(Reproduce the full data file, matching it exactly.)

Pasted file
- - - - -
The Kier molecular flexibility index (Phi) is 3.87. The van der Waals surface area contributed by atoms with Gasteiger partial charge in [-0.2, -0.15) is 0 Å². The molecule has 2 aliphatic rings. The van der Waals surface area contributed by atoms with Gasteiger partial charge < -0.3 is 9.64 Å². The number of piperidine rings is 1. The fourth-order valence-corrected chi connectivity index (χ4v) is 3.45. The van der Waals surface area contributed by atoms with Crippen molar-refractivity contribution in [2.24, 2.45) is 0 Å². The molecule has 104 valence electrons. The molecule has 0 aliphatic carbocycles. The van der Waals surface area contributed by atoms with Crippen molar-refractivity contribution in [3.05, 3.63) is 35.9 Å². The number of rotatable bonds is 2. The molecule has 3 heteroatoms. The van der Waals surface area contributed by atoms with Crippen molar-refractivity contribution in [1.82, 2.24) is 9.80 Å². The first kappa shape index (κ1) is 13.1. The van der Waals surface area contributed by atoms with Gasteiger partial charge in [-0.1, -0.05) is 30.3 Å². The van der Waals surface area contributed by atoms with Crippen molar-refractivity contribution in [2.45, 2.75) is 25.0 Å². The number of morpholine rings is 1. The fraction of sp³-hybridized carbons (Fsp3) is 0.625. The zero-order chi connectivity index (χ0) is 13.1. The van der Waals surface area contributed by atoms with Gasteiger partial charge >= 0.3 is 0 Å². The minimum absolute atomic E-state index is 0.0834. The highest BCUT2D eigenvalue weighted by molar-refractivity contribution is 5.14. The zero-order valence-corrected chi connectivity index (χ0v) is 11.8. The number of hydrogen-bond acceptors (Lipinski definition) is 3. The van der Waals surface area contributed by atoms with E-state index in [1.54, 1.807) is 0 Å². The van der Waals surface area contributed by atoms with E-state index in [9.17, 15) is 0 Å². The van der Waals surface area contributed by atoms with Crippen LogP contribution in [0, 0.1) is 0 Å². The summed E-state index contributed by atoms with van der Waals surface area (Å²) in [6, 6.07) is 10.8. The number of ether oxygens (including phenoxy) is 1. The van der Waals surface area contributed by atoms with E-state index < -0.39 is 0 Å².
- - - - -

The Kier molecular flexibility index (Phi) is 3.87. The van der Waals surface area contributed by atoms with Gasteiger partial charge in [-0.2, -0.15) is 0 Å². The molecule has 2 aliphatic rings. The van der Waals surface area contributed by atoms with Gasteiger partial charge < -0.3 is 9.64 Å². The number of piperidine rings is 1. The fourth-order valence-corrected chi connectivity index (χ4v) is 3.45. The van der Waals surface area contributed by atoms with Crippen molar-refractivity contribution in [2.24, 2.45) is 0 Å². The molecule has 104 valence electrons. The molecule has 0 aliphatic carbocycles. The van der Waals surface area contributed by atoms with Crippen molar-refractivity contribution in [3.05, 3.63) is 35.9 Å². The number of rotatable bonds is 2. The molecule has 3 heteroatoms. The van der Waals surface area contributed by atoms with Crippen molar-refractivity contribution in [1.82, 2.24) is 9.80 Å². The first kappa shape index (κ1) is 13.1. The van der Waals surface area contributed by atoms with Gasteiger partial charge in [-0.1, -0.05) is 30.3 Å². The van der Waals surface area contributed by atoms with Crippen molar-refractivity contribution in [2.45, 2.75) is 25.0 Å². The number of morpholine rings is 1. The fraction of sp³-hybridized carbons (Fsp3) is 0.625. The zero-order chi connectivity index (χ0) is 13.1. The van der Waals surface area contributed by atoms with Gasteiger partial charge >= 0.3 is 0 Å². The minimum absolute atomic E-state index is 0.0834. The highest BCUT2D eigenvalue weighted by molar-refractivity contribution is 5.14. The zero-order valence-corrected chi connectivity index (χ0v) is 11.8. The number of hydrogen-bond acceptors (Lipinski definition) is 3. The van der Waals surface area contributed by atoms with E-state index in [1.54, 1.807) is 0 Å². The van der Waals surface area contributed by atoms with E-state index in [9.17, 15) is 0 Å². The van der Waals surface area contributed by atoms with Crippen LogP contribution in [0, 0.1) is 0 Å². The summed E-state index contributed by atoms with van der Waals surface area (Å²) in [6, 6.07) is 10.8. The number of ether oxygens (including phenoxy) is 1. The van der Waals surface area contributed by atoms with E-state index < -0.39 is 0 Å².